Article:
Product DetailsThe folks who populate It’s Always Sunny in Philadelphia may be pals, but they sure aren’t Friends. They may be a gang, but they’re not Our Gang--heck, these cretins make Spanky, Alfalfa, and company look like members of the Good Sam Club by contrast. Consider, if you can bear it, the first of the 15 episodes (presented, with bonus features, on three discs) from this, the show’s third season: Mac (Rob McElhenney) and Dee (Caitlin Olson) discover a baby in a dumpster. Do they report it to the police? To Child Services, maybe? Of course not! They take it to a commercial agent, hoping to cash in by putting the kid in TV ads; and when the agent says that Latino babies are all the rage, they take him to a tanning salon so he’ll appear darker and more “ethnic looking.” Meanwhile, Dennis (Glenn Howerton) pretends to be join a tree-hugging group of hippies, merely so he can steal the group leader’s girlfriend, while Charlie (Charlie Day) and Frank (Danny DeVito) spend the day rummaging around at the trash dump. It’s tough to go downhill from there, but that doesn’t stop them from trying. In the course of the following episodes, members of the quacked quintet reveal themselves to be not only rude, devious, unscrupulous, amoral, and dishonest, but also racist, xenophobic, homophobic, and dumb (their endless arguments about nothing are riotously ridiculous). Not that this will surprise anyone who’s seen the show before. Dee, Mac, and Dennis try out for the Philadelphia Eagles while Charlie and Frank drop acid. Dee sleeps with the old, toothless janitor at a competing bar in order to steal their microbrew recipe. They mock a deaf mute. They fart in each other’s faces. When they think Paddy’s Pub, where they work, is going to be sold, three of them quickly land gigs at a nearby restaurant, where they get drunk on the job and steal from the customers. They even get held hostage by the hillbilly McPoyle family, possibly the only people in the known universe who can make our “heroes” look good. And it’s all pretty hilarious, including the bonus features. Those include humorous commentary on two episodes by McElhenney, Day, and Howerton (the show’s executive producers and occasional writers), two featurettes (a season overview and a look at the McPoyles) that are as whack as the show itself, a gag reel, and a “Dancing Guy” sequence so strange as to beggar description.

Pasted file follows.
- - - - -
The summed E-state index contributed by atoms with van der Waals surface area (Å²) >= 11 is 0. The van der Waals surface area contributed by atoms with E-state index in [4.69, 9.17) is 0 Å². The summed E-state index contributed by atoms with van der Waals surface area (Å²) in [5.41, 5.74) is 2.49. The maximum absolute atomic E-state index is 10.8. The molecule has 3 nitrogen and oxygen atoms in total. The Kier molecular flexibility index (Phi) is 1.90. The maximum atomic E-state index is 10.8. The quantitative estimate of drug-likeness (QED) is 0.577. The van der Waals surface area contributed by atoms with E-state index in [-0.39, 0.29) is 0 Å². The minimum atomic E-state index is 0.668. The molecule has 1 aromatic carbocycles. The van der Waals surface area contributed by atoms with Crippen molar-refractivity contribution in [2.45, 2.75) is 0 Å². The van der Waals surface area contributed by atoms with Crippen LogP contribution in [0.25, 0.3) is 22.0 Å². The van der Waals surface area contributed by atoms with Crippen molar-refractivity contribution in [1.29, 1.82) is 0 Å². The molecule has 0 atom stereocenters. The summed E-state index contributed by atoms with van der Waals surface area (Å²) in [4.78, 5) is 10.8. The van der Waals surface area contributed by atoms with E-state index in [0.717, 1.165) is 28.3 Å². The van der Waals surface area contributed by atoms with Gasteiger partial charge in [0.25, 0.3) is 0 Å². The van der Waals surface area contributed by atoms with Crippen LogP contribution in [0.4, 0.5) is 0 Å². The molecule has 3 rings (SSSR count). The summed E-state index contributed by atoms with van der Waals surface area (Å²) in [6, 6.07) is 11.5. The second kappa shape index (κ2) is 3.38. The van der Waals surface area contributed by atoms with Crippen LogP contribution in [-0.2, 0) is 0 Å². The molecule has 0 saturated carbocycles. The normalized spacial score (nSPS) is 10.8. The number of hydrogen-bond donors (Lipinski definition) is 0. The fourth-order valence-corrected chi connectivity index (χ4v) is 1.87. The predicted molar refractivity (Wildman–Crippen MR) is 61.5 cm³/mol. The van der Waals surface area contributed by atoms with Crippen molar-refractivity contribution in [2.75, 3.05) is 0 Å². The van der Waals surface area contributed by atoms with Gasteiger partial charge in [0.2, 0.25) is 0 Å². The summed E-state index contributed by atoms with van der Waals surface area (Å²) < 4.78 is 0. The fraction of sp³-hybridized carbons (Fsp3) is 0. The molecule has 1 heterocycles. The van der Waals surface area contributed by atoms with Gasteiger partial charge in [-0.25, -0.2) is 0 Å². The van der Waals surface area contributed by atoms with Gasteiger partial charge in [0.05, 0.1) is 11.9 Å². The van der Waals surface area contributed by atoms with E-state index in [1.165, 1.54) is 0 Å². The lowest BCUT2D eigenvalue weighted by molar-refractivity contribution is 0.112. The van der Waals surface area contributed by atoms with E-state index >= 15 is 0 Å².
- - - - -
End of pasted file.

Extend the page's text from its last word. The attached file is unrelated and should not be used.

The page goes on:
Store CommentsSpecial Features * 15 episodes on three discs * Commentary by Rob McElhenney, Charlie Day, and Glen Howerton on two episodes * Sunny Side Up Volume 2 featurette * Meet the McPoyles featurette * Dancing Guy featurette * Gag reel * Season 3 TV spots
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